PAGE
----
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Ballston-based tech startup Federated Wireless is taking advantage of new changes to the Federal Communications Commission’s rules to expand its business partnerships.
On March 12, Federated Wireless announced a new partnership with Cambium Networks, an Illinois-based internet provider, to use frequencies newly available for commercial wireless use.
Federated Wireless works on making new frequencies available for commercial use and ensuring that those frequencies do not interfere with other signals. This allows — for example — automatic cash registers to securely interface or factories to wirelessly link their information systems.
Federated Wireless offers its wireless access through the Citizens’ Broadband Radio Service initiative (CBRS), which makes a subset of the airwaves open for commercial use.
“While the traditional licensed spectrum approach has served the largest U.S. mobile operators well, it has also constrained network operators like [wireless providers] who operate smaller networks throughout the U.S.,” Scott Imhoff, vice president of product management and marketing at Cambium Networks, said in a press release. “CBRS changes everything — unlocking a large slice of spectrum for broader commercial use.”
Federated Wireless said the new partnership was made possible by a change in FCC regulations on Priority Access Licenses (PAL). In October, new rules opened up the available spectrum even further for commercial development. The new FCC regulations allow those who are holding PALs but aren’t using them to lease the spectrums to private enterprises.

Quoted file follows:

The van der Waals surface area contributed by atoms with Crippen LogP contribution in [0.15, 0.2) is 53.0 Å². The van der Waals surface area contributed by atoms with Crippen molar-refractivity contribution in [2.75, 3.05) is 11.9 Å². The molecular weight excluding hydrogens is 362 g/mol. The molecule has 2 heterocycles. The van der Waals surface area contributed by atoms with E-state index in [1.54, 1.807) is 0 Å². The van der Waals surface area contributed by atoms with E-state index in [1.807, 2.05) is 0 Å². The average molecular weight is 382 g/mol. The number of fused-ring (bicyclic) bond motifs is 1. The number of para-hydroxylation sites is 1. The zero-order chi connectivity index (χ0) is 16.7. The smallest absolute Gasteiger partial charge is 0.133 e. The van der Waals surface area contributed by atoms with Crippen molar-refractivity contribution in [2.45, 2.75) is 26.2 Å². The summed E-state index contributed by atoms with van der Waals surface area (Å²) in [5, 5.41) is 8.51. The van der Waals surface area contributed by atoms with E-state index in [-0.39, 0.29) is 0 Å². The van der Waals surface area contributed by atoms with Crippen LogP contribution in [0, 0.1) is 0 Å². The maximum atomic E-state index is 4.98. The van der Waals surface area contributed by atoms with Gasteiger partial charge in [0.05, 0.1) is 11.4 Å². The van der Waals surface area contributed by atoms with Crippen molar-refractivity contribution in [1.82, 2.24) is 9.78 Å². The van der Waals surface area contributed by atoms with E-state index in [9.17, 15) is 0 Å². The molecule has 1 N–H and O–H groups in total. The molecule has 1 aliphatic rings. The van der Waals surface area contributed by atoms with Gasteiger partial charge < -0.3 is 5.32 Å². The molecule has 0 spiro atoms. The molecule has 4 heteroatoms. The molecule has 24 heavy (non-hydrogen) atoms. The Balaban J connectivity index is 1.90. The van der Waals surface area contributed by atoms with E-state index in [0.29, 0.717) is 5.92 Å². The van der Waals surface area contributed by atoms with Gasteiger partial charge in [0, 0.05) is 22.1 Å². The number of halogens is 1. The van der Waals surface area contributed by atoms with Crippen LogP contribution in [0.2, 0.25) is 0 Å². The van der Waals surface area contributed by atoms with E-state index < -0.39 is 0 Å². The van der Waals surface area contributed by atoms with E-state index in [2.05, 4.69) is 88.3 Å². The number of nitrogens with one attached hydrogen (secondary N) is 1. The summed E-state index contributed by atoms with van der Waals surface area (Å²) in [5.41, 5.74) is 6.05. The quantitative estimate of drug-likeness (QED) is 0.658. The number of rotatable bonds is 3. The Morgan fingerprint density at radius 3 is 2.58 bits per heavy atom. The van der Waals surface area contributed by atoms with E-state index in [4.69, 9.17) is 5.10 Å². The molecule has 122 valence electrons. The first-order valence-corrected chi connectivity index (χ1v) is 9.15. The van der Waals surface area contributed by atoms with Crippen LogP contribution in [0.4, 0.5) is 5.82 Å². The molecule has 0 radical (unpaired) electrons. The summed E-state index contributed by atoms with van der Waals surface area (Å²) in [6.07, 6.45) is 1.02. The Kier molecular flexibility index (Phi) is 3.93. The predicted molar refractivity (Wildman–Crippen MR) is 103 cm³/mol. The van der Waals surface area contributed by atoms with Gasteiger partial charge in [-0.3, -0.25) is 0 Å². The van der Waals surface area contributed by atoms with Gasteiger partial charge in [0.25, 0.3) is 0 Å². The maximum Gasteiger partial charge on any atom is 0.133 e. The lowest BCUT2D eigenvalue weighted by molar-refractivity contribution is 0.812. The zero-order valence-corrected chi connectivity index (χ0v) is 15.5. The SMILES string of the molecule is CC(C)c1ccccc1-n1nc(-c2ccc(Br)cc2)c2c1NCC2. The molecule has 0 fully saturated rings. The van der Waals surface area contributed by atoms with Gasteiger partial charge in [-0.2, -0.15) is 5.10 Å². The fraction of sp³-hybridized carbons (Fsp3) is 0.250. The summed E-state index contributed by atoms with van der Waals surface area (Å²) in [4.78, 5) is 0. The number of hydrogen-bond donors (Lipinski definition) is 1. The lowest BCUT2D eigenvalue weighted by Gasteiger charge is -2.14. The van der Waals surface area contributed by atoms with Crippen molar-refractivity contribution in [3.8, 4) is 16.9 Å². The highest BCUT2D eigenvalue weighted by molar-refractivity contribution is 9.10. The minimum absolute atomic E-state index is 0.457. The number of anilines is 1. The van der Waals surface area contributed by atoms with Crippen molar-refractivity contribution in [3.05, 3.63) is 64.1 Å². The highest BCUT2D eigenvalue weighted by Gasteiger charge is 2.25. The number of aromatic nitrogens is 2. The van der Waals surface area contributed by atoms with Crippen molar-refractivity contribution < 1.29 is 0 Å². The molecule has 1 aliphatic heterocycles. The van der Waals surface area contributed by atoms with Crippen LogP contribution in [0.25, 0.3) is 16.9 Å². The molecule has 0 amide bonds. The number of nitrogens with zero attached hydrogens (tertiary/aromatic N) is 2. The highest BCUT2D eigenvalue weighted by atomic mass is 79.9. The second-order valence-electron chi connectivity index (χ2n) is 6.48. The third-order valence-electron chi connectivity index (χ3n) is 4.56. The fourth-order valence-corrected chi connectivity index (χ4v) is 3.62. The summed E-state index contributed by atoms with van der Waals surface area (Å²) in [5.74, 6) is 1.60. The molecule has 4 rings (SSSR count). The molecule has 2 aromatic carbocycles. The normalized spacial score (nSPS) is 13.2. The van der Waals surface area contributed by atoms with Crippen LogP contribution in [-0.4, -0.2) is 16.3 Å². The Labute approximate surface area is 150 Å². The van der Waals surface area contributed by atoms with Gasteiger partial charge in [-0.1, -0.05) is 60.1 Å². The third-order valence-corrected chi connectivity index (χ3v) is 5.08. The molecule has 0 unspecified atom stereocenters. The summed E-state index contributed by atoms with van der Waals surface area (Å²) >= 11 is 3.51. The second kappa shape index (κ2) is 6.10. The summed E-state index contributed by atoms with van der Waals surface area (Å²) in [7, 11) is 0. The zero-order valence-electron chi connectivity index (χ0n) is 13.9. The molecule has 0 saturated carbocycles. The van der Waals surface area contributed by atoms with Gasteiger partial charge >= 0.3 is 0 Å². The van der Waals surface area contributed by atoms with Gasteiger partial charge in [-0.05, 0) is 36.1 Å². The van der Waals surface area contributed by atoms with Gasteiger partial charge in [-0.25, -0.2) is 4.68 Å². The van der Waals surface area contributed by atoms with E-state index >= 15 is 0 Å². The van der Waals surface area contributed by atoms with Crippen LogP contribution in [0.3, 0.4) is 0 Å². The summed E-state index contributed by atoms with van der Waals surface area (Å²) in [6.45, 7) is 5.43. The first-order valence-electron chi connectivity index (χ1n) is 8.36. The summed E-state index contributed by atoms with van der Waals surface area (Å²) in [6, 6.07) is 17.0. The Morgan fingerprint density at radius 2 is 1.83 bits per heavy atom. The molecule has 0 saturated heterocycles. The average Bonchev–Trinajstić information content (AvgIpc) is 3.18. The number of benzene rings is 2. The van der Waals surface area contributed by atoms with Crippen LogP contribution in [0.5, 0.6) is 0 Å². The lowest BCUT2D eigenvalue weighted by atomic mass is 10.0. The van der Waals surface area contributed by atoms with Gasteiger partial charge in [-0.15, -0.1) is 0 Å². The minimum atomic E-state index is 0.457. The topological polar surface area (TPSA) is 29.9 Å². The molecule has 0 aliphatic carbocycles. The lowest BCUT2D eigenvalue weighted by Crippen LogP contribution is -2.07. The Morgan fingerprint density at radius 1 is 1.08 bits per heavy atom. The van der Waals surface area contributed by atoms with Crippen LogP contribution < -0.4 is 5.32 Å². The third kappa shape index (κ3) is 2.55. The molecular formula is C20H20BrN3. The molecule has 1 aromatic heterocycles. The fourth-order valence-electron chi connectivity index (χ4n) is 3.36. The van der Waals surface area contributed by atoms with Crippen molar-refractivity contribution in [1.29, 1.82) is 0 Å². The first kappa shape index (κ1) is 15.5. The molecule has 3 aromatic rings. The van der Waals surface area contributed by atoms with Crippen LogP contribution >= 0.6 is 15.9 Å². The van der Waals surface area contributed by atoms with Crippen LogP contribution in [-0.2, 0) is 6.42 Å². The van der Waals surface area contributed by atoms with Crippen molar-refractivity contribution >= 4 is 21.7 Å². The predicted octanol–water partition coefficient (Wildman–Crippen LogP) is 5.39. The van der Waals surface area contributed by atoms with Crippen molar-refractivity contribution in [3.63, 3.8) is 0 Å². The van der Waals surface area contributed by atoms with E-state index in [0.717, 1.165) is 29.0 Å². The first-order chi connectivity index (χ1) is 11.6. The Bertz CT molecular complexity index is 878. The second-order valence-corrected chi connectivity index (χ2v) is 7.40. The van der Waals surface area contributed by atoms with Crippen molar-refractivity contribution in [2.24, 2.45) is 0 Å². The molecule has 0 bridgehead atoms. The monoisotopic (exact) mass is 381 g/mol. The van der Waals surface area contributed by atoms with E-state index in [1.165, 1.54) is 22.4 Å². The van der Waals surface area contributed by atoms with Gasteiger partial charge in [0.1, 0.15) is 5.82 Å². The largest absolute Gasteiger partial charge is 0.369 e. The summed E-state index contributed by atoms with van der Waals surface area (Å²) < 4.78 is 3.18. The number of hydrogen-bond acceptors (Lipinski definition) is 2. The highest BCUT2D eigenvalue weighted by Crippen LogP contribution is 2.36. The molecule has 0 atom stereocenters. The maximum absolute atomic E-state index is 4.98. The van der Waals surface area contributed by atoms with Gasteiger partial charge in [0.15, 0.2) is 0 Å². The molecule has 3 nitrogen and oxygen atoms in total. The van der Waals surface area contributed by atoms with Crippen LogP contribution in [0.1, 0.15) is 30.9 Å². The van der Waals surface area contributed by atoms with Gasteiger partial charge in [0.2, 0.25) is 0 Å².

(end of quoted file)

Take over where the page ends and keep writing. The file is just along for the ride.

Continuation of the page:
Part of the change allows wireless internet service providers room to work together on certain frequencies and create a market where groups like Federated Wireless can go toe-to-toe with telecommunications giants by pooling their resources.
“The proposal also opens the opportunity for a fluid and vibrant secondary market for PALs, addressing the PAL needs for many enterprises,” Kurt Schaubach, chief technology officer for Federated Wireless, said in a blog post. “The PAL rules state that the licenses obtained within a county must be used or they will revert to [general] use. This actually encourages PAL holders who aren’t using their licenses to lease them to… other enterprises, giving these properties a competitive edge in the market.”
Photo courtesy Federated Wireless